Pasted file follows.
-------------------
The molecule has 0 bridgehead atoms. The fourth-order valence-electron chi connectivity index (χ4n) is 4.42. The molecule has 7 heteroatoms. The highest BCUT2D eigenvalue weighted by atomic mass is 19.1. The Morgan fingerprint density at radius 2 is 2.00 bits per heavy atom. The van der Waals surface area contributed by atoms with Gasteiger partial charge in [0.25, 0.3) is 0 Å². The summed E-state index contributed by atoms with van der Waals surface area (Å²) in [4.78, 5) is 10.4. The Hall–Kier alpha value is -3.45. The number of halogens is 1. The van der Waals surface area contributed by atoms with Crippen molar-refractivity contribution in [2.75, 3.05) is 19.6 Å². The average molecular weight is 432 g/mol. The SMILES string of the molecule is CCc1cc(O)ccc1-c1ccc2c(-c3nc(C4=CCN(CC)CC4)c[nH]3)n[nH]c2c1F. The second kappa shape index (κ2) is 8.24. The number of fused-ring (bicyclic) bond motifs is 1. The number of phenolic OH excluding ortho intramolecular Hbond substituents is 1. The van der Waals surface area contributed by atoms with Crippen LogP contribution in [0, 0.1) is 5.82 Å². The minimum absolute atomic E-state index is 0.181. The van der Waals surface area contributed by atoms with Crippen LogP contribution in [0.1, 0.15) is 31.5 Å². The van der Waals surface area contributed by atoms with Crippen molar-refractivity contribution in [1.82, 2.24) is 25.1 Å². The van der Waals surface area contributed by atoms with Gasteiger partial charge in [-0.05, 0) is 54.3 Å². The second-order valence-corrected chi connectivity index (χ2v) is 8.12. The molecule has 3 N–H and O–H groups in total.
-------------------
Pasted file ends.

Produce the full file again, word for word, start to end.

The molecule has 0 bridgehead atoms. The fourth-order valence-electron chi connectivity index (χ4n) is 4.42. The molecule has 7 heteroatoms. The highest BCUT2D eigenvalue weighted by atomic mass is 19.1. The Morgan fingerprint density at radius 2 is 2.00 bits per heavy atom. The van der Waals surface area contributed by atoms with Gasteiger partial charge in [0.25, 0.3) is 0 Å². The summed E-state index contributed by atoms with van der Waals surface area (Å²) in [4.78, 5) is 10.4. The Hall–Kier alpha value is -3.45. The number of halogens is 1. The van der Waals surface area contributed by atoms with Crippen molar-refractivity contribution in [2.75, 3.05) is 19.6 Å². The average molecular weight is 432 g/mol. The SMILES string of the molecule is CCc1cc(O)ccc1-c1ccc2c(-c3nc(C4=CCN(CC)CC4)c[nH]3)n[nH]c2c1F. The second kappa shape index (κ2) is 8.24. The number of fused-ring (bicyclic) bond motifs is 1. The number of phenolic OH excluding ortho intramolecular Hbond substituents is 1. The van der Waals surface area contributed by atoms with Crippen LogP contribution in [0, 0.1) is 5.82 Å². The minimum absolute atomic E-state index is 0.181. The van der Waals surface area contributed by atoms with Crippen LogP contribution in [0.1, 0.15) is 31.5 Å². The van der Waals surface area contributed by atoms with Crippen molar-refractivity contribution in [1.82, 2.24) is 25.1 Å². The van der Waals surface area contributed by atoms with Gasteiger partial charge in [-0.05, 0) is 54.3 Å². The second-order valence-corrected chi connectivity index (χ2v) is 8.12. The molecule has 3 N–H and O–H groups in total.